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Review: The Star Wars #1 – Sean’s Take

the star wars #1 coverSince the day I heard about this from Dark Horse early in May of this year, I can say I was on the edge of my seat waiting to read the adaptation of Lucas’ 1974 script—yes, the original script that, as you’ve probably heard in the same hyped-up speech, is very different from the Star Wars we know. In other words, I mean exactly to spare you from the sort of “It’s not the Star Wars you know!” rhetoric (either in the form of complaint or praise, because what good would that do?).

That said, I do have to brag shortly that I once had a blog, a very short-lived blog that I got rid of when I got a gig writing for Graphic Policy. It was the Star Wars Comic Review blog, and it was *shockingly* about Star Wars comics, largely because I love SW and because my first comics and the reason I got into comics were/was SW. I heard the The Star Wars announcement immediately through and was the second of the dozens of comics blogs and websites I follow to write about this incredible and historic event for SW and comics nerds. So, I guess you could say I’m a big deal…

The Star Wars #1 is brought to us by the incredible archival work of J.W. Rinzler, an author and editor for Lucasfilm Licensing, and a guy who’s gone through a lot of hard work to bring an archival history of SW in various books. The art for TSW #1 (we’ll go with that acronym so I can stop press ctrl+i) was done by Mike Mayhew, who has actually a well-rounded and diverse dossier.

Newsarama recently posted a link to some hype-up-the-readers information about TSW #1 with a caption “THE STAR WARS – great idea or better left in George Lucas’ memory?” To them I say, “This sort of rhetoric is really, really silly and not worthy of news. After all, the damn piece of art exists. Like it, or don’t, but why debate whether it should exist?” So, let’s delve into this bad-boy and take it as-is, since you can’t really take a major comic that rewrites the Star Wars experience with anything but detached observationalism lest you risk being the douche that says “But this isn’t Star Wars the way I like it in this one single iteration that can never be reduplicated.” Because if you’re that person, stay the hell away from comics! Still, some reference to the original is required to make sense of this cultural-icon-remade.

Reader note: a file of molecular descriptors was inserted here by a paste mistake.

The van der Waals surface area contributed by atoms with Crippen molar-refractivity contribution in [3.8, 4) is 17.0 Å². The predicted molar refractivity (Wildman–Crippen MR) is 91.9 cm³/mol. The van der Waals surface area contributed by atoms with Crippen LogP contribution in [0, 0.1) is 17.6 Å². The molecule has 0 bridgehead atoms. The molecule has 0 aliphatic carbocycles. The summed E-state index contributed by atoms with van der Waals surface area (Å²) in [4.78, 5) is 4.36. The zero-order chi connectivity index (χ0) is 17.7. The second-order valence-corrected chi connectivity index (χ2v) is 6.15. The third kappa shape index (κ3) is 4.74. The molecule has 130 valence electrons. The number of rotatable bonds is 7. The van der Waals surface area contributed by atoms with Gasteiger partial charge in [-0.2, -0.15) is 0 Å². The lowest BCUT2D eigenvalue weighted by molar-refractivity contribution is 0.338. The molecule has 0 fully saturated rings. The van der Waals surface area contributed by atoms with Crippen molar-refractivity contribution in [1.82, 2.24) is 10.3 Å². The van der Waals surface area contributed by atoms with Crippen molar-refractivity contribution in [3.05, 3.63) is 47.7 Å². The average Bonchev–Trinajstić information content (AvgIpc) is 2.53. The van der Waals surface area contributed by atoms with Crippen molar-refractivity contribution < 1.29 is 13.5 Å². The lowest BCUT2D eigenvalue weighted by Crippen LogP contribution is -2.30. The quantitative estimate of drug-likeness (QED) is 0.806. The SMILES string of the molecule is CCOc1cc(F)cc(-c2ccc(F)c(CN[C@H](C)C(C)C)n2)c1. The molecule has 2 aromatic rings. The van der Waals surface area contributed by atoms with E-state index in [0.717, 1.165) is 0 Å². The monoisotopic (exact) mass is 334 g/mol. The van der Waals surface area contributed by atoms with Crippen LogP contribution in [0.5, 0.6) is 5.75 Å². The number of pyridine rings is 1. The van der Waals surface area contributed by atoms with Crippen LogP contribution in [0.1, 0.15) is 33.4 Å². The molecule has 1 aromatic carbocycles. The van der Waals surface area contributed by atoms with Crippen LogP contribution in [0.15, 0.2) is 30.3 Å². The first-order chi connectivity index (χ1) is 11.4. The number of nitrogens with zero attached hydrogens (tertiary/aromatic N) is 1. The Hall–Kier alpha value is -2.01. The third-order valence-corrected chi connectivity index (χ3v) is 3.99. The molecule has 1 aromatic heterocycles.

The father-son drama that is obscured in all but Return of the Jedi becomes immediately apparent in TSW, but it is a comforting drama that sidesteps whiny teenagers and patricide (for now?). The Emperor is as commanding and imperious a leader as never seen in the SW universe, and in fact the allusion to WWII is more obvious in the Rinzler/early Lucas version than the slight undertones in the Original Trilogy. The political situation, however, is not as easy to pick apart as SW; TSW is a more complex beast, where the sides of good and evil don’t seem easily chosen one over the other.

There are even references to Dune in the form of a guild of spacers (frigates, albeit), and the historical weight of Roman historical struggles seems to loom heavily in TSW, as does the admixture of Japanese warrior culture. What arises, then, in the universe of The Star Wars is a Japonic-Romanic political war story that stands well as a narrative on its own. In fact, while the SW legacy and namesake may be the sales pitch, The Star Wars is fascinating on its own, as complex as Dune and as fraught with moral ambiguity over good-and-evil as Return of the Jedi.

What’s more, TSW combines all that is great about the Original Trilogy and the Prequel Trilogy, a synchronous blend that allows the historically minded to see the bits and pieces of Lucas’ mind that led him to decision made 3 to 20 years later as he (and many, many others were) was making the SW film saga. Also, it would appear that in addition to his Japanese and Roman fetish, Lucas had a major crush on Dutch words and names (how many time have I heard, “Uh, ‘vader’ means father in like German or something, so duh Vader was Luke’s dad”). Go figure!

To make note of the art, which is fantastically done and quite appropriate to the project at hand: Mayhew’s art is populated a-plenty with visual references for the SW aficionado, from the first page to the last you get a slight glimpse of the “SW you know” as though it is the vestige of Ancient Rome in modern, metropolitan Roma.

In the end, what can still be said about The Star Wars as a new saga will have to wait, but I know that Rinzler, Mayhew, and the whole Dark Horse team involved have taken a modern American sci-fi legacy and used the historian’s craft and some creative interpretation to fashion on a new legacy worthy of Star Wars’ mantle of honor, yet uniquely its own monolithic work of fictional pomp and grandeur. The Star Wars #1 is, in short, the beginning of an unfinished vision of Star Wars redefined and perfected with all the insight of nearly 40 years of one of the most successful fictional franchises.

“May the Force of Others Be with You All.”

Story: J.W. Rinzler  Art: Mike Mayhew
Story: 8.5  Art: 8  Overall: 8.5  Recommendation: Buy

Dark Horse provided Graphic Policy with a FREE copy for review

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